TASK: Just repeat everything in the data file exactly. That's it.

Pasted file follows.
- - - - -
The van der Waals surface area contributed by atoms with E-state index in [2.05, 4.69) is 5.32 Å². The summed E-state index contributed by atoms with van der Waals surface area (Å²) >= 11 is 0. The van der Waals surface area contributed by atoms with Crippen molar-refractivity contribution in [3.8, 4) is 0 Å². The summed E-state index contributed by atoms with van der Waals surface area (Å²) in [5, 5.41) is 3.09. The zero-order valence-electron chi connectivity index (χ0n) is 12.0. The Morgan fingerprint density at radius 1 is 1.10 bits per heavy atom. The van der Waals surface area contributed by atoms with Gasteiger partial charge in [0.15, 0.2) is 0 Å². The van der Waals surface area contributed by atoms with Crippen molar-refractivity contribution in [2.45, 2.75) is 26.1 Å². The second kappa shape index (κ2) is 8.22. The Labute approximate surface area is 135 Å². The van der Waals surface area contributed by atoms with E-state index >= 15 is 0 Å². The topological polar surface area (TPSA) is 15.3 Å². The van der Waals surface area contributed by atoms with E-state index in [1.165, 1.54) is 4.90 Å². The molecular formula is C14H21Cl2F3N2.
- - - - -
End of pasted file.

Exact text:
The van der Waals surface area contributed by atoms with E-state index in [2.05, 4.69) is 5.32 Å². The summed E-state index contributed by atoms with van der Waals surface area (Å²) >= 11 is 0. The van der Waals surface area contributed by atoms with Crippen molar-refractivity contribution in [3.8, 4) is 0 Å². The summed E-state index contributed by atoms with van der Waals surface area (Å²) in [5, 5.41) is 3.09. The zero-order valence-electron chi connectivity index (χ0n) is 12.0. The Morgan fingerprint density at radius 1 is 1.10 bits per heavy atom. The van der Waals surface area contributed by atoms with Gasteiger partial charge in [0.15, 0.2) is 0 Å². The van der Waals surface area contributed by atoms with Crippen molar-refractivity contribution in [2.45, 2.75) is 26.1 Å². The second kappa shape index (κ2) is 8.22. The Labute approximate surface area is 135 Å². The van der Waals surface area contributed by atoms with E-state index >= 15 is 0 Å². The topological polar surface area (TPSA) is 15.3 Å². The van der Waals surface area contributed by atoms with E-state index in [1.165, 1.54) is 4.90 Å². The molecular formula is C14H21Cl2F3N2.